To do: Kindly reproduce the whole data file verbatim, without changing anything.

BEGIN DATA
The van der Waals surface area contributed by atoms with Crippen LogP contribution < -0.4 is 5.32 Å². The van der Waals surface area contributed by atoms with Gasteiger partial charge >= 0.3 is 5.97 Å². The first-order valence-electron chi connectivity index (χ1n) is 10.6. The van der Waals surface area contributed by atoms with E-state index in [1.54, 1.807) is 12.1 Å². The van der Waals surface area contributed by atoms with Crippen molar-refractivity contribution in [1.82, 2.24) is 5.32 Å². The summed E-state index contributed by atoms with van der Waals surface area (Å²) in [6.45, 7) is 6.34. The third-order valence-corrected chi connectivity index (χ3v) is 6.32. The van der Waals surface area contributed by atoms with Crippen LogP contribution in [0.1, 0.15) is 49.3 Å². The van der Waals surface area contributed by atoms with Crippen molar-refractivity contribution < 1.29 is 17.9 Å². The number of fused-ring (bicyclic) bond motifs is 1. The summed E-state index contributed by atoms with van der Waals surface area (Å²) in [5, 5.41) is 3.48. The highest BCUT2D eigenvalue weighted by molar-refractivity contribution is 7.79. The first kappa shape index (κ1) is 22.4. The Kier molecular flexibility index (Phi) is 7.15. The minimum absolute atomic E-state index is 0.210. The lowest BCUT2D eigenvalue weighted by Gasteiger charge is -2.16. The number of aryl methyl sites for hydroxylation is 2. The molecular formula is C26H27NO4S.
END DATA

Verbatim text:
The van der Waals surface area contributed by atoms with Crippen LogP contribution < -0.4 is 5.32 Å². The van der Waals surface area contributed by atoms with Gasteiger partial charge >= 0.3 is 5.97 Å². The first-order valence-electron chi connectivity index (χ1n) is 10.6. The van der Waals surface area contributed by atoms with E-state index in [1.54, 1.807) is 12.1 Å². The van der Waals surface area contributed by atoms with Crippen molar-refractivity contribution in [1.82, 2.24) is 5.32 Å². The summed E-state index contributed by atoms with van der Waals surface area (Å²) in [6.45, 7) is 6.34. The third-order valence-corrected chi connectivity index (χ3v) is 6.32. The van der Waals surface area contributed by atoms with Crippen LogP contribution in [0.1, 0.15) is 49.3 Å². The van der Waals surface area contributed by atoms with Crippen molar-refractivity contribution < 1.29 is 17.9 Å². The number of fused-ring (bicyclic) bond motifs is 1. The summed E-state index contributed by atoms with van der Waals surface area (Å²) in [5, 5.41) is 3.48. The highest BCUT2D eigenvalue weighted by molar-refractivity contribution is 7.79. The first kappa shape index (κ1) is 22.4. The Kier molecular flexibility index (Phi) is 7.15. The minimum absolute atomic E-state index is 0.210. The lowest BCUT2D eigenvalue weighted by Gasteiger charge is -2.16. The number of aryl methyl sites for hydroxylation is 2. The molecular formula is C26H27NO4S.